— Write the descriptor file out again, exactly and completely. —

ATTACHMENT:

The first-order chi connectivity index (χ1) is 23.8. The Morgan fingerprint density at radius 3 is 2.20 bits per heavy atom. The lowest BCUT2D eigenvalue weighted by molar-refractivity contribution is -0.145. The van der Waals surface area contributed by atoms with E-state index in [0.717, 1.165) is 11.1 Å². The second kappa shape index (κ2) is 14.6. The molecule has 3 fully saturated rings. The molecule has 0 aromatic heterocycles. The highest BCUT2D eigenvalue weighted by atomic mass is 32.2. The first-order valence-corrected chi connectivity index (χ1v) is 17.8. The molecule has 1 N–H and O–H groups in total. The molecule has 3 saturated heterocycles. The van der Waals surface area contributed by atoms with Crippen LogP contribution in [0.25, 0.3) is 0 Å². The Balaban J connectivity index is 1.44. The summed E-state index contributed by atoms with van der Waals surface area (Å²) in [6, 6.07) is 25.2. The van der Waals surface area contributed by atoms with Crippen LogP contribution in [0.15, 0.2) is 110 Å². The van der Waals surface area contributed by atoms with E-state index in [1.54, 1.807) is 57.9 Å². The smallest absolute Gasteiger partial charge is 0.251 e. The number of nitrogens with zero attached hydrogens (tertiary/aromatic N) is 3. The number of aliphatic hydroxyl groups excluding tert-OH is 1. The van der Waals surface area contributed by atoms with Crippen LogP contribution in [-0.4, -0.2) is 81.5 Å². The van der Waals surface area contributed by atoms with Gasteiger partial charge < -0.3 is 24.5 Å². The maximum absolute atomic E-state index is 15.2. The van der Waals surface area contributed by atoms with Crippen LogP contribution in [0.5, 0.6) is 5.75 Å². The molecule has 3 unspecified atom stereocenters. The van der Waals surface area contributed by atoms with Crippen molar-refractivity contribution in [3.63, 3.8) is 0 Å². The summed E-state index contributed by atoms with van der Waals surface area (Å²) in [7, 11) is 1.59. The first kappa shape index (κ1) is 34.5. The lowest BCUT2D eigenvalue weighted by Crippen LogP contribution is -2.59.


The first-order chi connectivity index (χ1) is 23.8. The Morgan fingerprint density at radius 3 is 2.20 bits per heavy atom. The lowest BCUT2D eigenvalue weighted by molar-refractivity contribution is -0.145. The van der Waals surface area contributed by atoms with E-state index in [0.717, 1.165) is 11.1 Å². The second kappa shape index (κ2) is 14.6. The molecule has 3 fully saturated rings. The molecule has 0 aromatic heterocycles. The highest BCUT2D eigenvalue weighted by atomic mass is 32.2. The first-order valence-corrected chi connectivity index (χ1v) is 17.8. The molecule has 1 N–H and O–H groups in total. The molecule has 3 saturated heterocycles. The van der Waals surface area contributed by atoms with Crippen LogP contribution in [0.25, 0.3) is 0 Å². The Balaban J connectivity index is 1.44. The summed E-state index contributed by atoms with van der Waals surface area (Å²) in [6, 6.07) is 25.2. The van der Waals surface area contributed by atoms with Crippen LogP contribution in [0.15, 0.2) is 110 Å². The van der Waals surface area contributed by atoms with E-state index in [1.54, 1.807) is 57.9 Å². The smallest absolute Gasteiger partial charge is 0.251 e. The number of nitrogens with zero attached hydrogens (tertiary/aromatic N) is 3. The number of aliphatic hydroxyl groups excluding tert-OH is 1. The van der Waals surface area contributed by atoms with Crippen LogP contribution in [-0.4, -0.2) is 81.5 Å². The van der Waals surface area contributed by atoms with Gasteiger partial charge < -0.3 is 24.5 Å². The maximum absolute atomic E-state index is 15.2. The van der Waals surface area contributed by atoms with Crippen LogP contribution in [0.5, 0.6) is 5.75 Å². The molecule has 3 unspecified atom stereocenters. The van der Waals surface area contributed by atoms with Crippen molar-refractivity contribution in [3.63, 3.8) is 0 Å². The summed E-state index contributed by atoms with van der Waals surface area (Å²) in [7, 11) is 1.59. The first kappa shape index (κ1) is 34.5. The lowest BCUT2D eigenvalue weighted by Crippen LogP contribution is -2.59.